My Path of Resistance

The time to resist is now. Most of us know this. Many of us have been living out this truth as the increase in protests, calls to action, how-to posts for contacting legislators, and general conversations about resistance prove. But in the midst of this push to mobilize as many people as possible to join the movements of resistance, I think we are too often giving people external actions to complete without acknowledging the internal powers at play in some of our lives. For some of us, active political resistance is not feasible until we learn to resist certain thoughts, habits, worldviews, and other aspects of our internal lives.

My days attending and volunteering at the Creating Change Conference just as the Trump administration came into power drove home the fact that this is immensely true for me. Because of my personality, because of my mental illness, because of societal messages I’ve internalized, because of things I can’t even name – my attempts to resist the new political regime (and the negative ideology and policy holdovers from past administrations) will not be as effective as they could be unless I simultaneously resist the parts of me that hold me back from pursuing justice to the best of my ability.

The parts of me that say that I am too unimportant and unqualified to deserve to have space in any justice movement.

The parts of me that say my words–written or spoken–have no power.

The parts of me that idolize other people’s methods of activism but belittle my own methods.

The parts of me that are too afraid of failing to even try.

The parts of me that don’t practice self-care despite acknowledging its necessity in good activism.

The parts of me that don’t fully accept that joy and love are revolutionary.

The parts of me that want to deny a truth I heard at another conference I attended this month: when we name the things our inner critical voice is saying, those things lose their power.

Tonight, my act of resistance is taking some of the power away from these negative thoughts and habits, so that tomorrow I can try to contact a legislator or two, speak up about injustice in a space I frequent, and keep writing. If you’ve discovered as I have that self-resistance is necessary for you to fully participate in the resistance, I encourage you to consider what actions will help you resist those parts of yourself that feel unworthy, afraid, or otherwise incapable of active resistance. The resistance needs everyone – even you and me. Let’s not let our inner voices count us out!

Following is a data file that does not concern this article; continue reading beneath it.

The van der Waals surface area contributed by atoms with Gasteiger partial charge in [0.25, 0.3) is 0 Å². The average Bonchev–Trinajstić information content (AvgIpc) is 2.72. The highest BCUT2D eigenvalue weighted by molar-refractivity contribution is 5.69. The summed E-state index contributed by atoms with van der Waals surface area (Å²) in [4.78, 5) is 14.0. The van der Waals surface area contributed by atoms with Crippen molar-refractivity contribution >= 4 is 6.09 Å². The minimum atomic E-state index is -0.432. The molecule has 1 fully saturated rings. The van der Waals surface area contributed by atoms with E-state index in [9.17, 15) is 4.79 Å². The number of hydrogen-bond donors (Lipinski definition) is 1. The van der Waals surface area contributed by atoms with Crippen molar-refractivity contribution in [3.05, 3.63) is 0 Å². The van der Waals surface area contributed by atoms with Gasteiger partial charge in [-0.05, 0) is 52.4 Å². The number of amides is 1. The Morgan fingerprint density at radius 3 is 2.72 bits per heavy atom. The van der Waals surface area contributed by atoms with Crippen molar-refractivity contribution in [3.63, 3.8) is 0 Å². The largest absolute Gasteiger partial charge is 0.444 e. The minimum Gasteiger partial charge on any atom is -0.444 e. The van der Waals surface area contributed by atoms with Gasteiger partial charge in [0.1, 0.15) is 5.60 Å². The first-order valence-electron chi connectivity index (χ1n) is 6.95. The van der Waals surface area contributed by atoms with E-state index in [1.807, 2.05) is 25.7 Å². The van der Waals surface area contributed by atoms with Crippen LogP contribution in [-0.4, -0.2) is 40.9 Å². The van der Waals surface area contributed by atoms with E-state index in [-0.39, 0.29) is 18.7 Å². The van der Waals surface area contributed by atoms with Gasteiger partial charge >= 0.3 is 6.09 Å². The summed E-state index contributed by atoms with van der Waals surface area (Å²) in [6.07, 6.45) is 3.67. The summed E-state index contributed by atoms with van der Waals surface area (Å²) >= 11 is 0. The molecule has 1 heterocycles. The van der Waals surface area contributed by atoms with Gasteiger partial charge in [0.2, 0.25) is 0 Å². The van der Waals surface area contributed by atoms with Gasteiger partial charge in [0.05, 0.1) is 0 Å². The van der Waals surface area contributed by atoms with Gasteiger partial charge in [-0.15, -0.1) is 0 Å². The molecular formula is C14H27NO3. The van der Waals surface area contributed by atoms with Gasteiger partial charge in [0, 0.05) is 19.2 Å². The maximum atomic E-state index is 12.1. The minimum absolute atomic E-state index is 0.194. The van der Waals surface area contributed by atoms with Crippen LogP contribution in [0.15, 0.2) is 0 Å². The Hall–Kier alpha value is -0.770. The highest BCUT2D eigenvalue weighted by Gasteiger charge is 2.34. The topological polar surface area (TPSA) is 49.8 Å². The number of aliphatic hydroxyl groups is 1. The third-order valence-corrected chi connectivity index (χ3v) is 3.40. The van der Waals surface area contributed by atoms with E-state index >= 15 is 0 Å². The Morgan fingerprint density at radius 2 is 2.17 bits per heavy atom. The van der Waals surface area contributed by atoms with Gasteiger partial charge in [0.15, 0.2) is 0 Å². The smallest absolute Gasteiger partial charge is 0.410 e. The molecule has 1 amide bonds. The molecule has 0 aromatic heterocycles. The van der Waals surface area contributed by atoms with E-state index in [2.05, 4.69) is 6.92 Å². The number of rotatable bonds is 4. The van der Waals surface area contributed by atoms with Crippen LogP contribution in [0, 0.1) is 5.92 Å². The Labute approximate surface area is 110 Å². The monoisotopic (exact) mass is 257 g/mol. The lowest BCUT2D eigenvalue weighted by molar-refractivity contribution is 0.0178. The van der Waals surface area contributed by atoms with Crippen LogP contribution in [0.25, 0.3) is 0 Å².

Angélique

To Be Black, Queer, and Female

CW: references to Orlando massacre, general references to racism, sexism, queerphobia, transphobia, and related evils

My people are dying.

Every month, every week, every day – whether mainstream news outlets report it or not – my people are dying. Black and Brown people dying. Queer and trans people dying. Women dying.

And I am afraid.

I am afraid that one day one of my safe spaces will be violated and turned into a place of horror and grief. I am afraid that one day I will read a tragic news article and one of my friends will be listed as a victim. I am afraid that the wrong person will learn that I am queer or that my friends are trans and attack us. I am afraid that the police will one day see me or my friends or my family as a threat and find ways to justify murdering us. I am afraid that the men throughout my neighborhood who I think of as less than friends but more than acquaintances will feel so entitled to my body that my rejection of their advances will result in my murder.

I am afraid that fear will become the only constant I know.

And in the midst of those feelings, I am livid. Because no one should have to live with that kind of fear. No one should have to live with the terror and sorrow that take root in your heart when you see time and again there is no safe place for your people. No church, no club, no concert, no party, no theater, no school, no place at all that you can go and exist with the certainty that you will leave alive and whole.

I am livid because it makes no sense to me that other people cannot accept us – people of color, queer and trans people, women – as people worthy of respect and life. How dare anybody use their disturbing ideology to deny us our most basic human right – the right to simply live! How dare anybody seek to make us afraid! How dare anybody desecrate our bodies and our sacred spaces!

I am livid and I am afraid and I am sad and sometimes I am even hopeless because this cycle of fear and anger and grief seems to be my plight as a Black bisexual woman living in America in 2016 and I don’t know how to make it stop. I don’t know how to keep my people safe. I don’t know how to keep myself safe.

All I know how to do is keep writing and speaking my truth. In the grand scheme of things, it doesn’t feel like much, but I have to believe that being fully accountable to my truth through writing and through oral sharing will in some way counter the hatred and ignorance that is killing people like me. Because there has to be something beyond this harrowing cycle.

I want to keep writing until we reach that something.

Angélique